A discount chain specializing in personal and home goods that include Minion-emblazoned cooling eye masks, cosmetics, mini-electronics and plush pandas is making inroads simultaneously in two very different markets.
Discount retail company Miniso, which describes itself as a competitor to Japanese retailers Uniqlo and Muji, opened in Pasadena, Calif., in April, where it threw an opening weekend party, with gift bags and giveaways of USB dehumidifiers. Its goods there retail for between $2 and $20. The same month, the company opened in Pyongyang, North Korea. The store opening in North Korea was first reported by the NK News website.
Miniso had said in January it was going to Pyongyang because it wanted to “enrich people’s choices in North Korea” and assist “the development of retail industry in North Korea.” Miniso appears to be confused about some aspects of North Korea, though, noting that “only the brands with great impact can be allowed to enter the market, such as Coca Cola, McDonald’s.” Neither company operates in North Korea, with which the US has no diplomatic relations and views as one of the world’s most pressing threats.
On Wednesday (June 28), NK News reported that the Japan branch was distancing itself from the North Korea expansion, which a Japanese UN sanctions expert says could be in breach of international sanctions imposed on North Korea last year over its weapons program. Miniso didn’t immediately respond to Quartz’s queries on its North Korea store but did provide details on its US plans, which include opening three more stores in California this year. It hopes to open 100 stores in the US next year.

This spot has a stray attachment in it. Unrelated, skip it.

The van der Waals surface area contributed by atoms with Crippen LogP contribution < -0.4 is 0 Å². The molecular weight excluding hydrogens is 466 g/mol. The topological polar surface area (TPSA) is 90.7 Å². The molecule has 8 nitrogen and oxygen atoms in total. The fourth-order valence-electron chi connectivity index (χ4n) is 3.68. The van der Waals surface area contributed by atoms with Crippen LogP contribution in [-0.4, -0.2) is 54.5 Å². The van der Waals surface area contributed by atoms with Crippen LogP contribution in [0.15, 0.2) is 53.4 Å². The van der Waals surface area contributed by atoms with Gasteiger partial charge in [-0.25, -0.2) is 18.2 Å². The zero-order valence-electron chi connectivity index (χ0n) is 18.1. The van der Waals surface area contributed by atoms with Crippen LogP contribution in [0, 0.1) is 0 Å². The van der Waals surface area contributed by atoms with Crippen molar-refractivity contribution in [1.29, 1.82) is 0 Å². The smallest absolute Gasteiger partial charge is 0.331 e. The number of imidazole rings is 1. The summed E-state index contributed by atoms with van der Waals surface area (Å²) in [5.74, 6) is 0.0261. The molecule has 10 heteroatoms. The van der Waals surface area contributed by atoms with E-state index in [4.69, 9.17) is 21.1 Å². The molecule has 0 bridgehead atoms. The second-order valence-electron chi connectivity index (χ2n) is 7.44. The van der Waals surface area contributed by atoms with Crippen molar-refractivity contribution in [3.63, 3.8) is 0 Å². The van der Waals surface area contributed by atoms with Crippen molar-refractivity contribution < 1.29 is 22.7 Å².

Established in 2013, the chain says it now has 1,800 stores although its website lists less than 100 locations by address. Since its founding, it has often stirred controversy. It calls itself a Chinese-Japanese concern, lists its headquarters as both in Guangzhou, China, and in Tokyo, and prominently notes that it has both a Japanese founder, designer Miyake Junya as well as a Chinese one, businessman Ye Guofu. But its claims of Japanese-ness often come under question since it first opened in China and most of its stores are there, while it only lists four locations in Japan. People have also spotted mistakes (link in Chinese) in its Japanese-language labels.
Critics also say that that Miniso, which has a red logo reminiscent of Uniqlo’s is merely a copy-cat of that and other popular Japanese chains like Muji and Daiso—which Miniso denies. “We have our own design. Some products look similar or same to products from other brands, but it’s just coincidence,” said co-founder Ye Guofu in 2015 (link in Chinese).
Here’s a look at what one branch of the chain, in Hong Kong, offers shoppers. Miniso has recently expanded to Mongolia, and also says it’s eyeing more opportunities in countries connected with China’s massive One Belt, One Road global infrastructure development plan.
1. Stuffed animals, $5-$7.6*
2. A bear figure handheld fan, $5
3. Set of five clothes hangers, about $2
4. Pink ceramic cup, $2.6
5. Women’s handbag, $5
*Prices have been converted from Hong Kong dollars.